Now, when an undesirable object is presented either through the mind-door or five sense-doors, the sense-impressions, reception, investigation, retention that occur in the respective thought-processes, are all bad effects (akusala vipākas). The accompanying feeling is invariably upekkhā, except in the case of body-impression which is dukkha. These thought-moments are the inevitable results of past bad actions.

If the presented object is desirable, then the afore-said thought-moments are all good effects (kusala vipākas). Here too the accompanying feeling is upekkhā, except in the case of body-impression which is sukha. All these thought-moments are the results of past good actions.

When the object is extremely desirable, the feeling of the santīrana moment differs. Instead of upekkhā it is somanassa.

The tadārammanas followed by Sense sphere functional javanas, accompanied by pleasure, are also associated with a similar feeling. Likewise the upekkhā javanas are followed by upekkhā tadārammanas.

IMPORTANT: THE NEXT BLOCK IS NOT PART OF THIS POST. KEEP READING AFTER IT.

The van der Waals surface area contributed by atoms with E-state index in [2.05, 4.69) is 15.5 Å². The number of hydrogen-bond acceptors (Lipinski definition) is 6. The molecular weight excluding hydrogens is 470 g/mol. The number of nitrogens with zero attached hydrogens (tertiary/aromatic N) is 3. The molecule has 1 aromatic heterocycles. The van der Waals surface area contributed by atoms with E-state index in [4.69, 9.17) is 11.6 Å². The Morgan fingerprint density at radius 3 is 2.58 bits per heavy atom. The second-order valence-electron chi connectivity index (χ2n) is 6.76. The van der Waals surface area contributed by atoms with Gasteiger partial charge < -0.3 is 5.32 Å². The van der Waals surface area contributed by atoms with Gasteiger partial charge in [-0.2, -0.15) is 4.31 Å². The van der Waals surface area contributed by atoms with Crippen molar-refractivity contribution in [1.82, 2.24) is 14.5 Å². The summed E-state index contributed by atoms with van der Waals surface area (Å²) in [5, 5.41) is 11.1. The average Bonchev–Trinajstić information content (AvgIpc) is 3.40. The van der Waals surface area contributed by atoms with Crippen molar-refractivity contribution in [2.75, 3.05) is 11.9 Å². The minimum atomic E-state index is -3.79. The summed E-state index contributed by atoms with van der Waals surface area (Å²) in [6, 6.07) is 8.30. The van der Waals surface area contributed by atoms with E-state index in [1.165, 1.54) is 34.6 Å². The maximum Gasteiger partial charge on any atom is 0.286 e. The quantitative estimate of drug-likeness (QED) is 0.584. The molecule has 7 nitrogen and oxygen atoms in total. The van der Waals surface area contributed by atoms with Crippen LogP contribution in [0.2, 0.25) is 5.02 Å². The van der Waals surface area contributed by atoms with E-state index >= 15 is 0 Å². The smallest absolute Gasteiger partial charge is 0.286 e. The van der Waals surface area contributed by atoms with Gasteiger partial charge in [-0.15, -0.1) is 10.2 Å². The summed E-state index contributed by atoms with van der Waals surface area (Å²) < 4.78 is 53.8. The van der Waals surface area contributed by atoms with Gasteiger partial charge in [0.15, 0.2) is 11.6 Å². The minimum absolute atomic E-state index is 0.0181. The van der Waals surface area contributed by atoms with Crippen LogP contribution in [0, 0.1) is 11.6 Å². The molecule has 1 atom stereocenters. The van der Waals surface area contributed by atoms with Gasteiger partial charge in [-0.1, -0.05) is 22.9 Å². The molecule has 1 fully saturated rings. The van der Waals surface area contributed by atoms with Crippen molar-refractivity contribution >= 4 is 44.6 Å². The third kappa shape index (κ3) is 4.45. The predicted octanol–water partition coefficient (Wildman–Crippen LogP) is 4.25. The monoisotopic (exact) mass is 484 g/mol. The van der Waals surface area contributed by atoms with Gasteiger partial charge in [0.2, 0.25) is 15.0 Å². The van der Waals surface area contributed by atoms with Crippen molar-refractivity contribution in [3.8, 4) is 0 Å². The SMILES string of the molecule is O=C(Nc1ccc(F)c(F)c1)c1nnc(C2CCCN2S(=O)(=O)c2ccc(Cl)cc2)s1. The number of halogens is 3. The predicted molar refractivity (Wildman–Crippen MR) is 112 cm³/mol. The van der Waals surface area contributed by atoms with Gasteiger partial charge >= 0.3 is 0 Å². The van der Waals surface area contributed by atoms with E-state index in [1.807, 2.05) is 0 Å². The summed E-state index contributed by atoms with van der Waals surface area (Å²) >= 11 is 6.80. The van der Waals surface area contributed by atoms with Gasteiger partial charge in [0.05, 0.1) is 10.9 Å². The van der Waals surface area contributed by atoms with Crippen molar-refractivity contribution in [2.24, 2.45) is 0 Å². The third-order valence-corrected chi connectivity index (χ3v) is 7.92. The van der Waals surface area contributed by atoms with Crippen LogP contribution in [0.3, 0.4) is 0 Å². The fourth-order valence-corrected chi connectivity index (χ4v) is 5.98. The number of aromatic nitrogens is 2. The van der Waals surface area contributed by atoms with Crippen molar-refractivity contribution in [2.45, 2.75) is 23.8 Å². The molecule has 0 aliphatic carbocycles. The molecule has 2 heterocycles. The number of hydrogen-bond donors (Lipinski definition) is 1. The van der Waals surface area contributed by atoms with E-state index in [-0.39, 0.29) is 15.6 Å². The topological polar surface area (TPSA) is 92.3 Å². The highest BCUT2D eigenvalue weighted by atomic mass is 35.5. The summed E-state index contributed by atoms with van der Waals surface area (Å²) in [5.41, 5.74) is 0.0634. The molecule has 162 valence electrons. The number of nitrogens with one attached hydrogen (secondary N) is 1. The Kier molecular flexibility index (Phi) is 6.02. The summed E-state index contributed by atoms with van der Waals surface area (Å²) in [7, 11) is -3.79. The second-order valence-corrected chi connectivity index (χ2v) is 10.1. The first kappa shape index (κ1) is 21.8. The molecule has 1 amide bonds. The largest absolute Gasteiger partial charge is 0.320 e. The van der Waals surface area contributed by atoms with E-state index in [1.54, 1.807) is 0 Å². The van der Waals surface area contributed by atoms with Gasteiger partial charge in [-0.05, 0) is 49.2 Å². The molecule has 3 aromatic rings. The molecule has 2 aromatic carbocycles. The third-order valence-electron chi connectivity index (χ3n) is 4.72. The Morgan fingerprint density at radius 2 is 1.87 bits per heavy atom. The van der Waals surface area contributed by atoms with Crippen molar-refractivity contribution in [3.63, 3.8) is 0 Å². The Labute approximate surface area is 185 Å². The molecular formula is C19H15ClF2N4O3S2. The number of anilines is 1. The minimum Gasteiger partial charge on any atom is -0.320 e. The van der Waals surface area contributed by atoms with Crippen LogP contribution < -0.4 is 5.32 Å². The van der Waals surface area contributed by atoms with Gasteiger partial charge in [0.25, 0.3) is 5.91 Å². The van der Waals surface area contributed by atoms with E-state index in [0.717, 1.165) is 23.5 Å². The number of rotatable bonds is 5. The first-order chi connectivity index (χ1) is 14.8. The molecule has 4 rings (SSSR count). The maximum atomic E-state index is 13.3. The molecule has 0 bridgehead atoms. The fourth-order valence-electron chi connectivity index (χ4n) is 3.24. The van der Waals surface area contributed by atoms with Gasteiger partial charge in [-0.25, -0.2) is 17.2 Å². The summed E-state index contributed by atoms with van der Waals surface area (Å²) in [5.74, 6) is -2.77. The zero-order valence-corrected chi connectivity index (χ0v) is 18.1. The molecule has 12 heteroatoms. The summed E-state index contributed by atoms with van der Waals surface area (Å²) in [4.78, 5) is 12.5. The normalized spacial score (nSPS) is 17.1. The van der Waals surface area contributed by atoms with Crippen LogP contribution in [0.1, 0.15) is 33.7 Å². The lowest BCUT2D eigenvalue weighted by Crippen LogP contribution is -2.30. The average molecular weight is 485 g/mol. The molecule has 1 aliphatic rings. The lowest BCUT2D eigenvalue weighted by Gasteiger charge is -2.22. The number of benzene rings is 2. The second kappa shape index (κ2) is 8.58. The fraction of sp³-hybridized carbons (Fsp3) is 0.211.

As a rule the preceding javanas and the subsequent tadārammanas possess a similar feeling. Somanassa is followed by somanassa, and upekkhā by upekkhā.

What happens when the javanas are accompanied by domanassa as there are no domanassa tadārammanas?

If the rebirth-consciousness (patisandhi-citta) of the person is accompanied by somanassa, then when javanas are accompanied by domanassa, the tadārammanas, if they occur, will be accompanied by equanimity (upekkhā-sahagata), but if tadārammanas do not occur, then an adventitious upekkhā santīrana, without any special function, will intervene for one moment. This adventitious thought-moment is technically termed āgantukabhavanga. Usually the object of the javanas and that of the tadārammanas are identical. But in this particular case the objects differ. The object of this santīrana is another kāmāvacara object with which one is familiar in the course of one's life. This object is termed paritta (smaller or lesser) in comparison with the higher rūpa, arūpa and lokuttara objects.

If, on the other hand, the rebirth-consciousness is not associated with somanassa, then the tadārammanas therein become upekhā as are the bhavangas that follow.

It should be noted that tadārammanas occur only at the end of kāmāvacara javanas, only to kāmāvacara beings, and only in connection with kāmāvacara objects, which are either 'very intense' or 'clear.'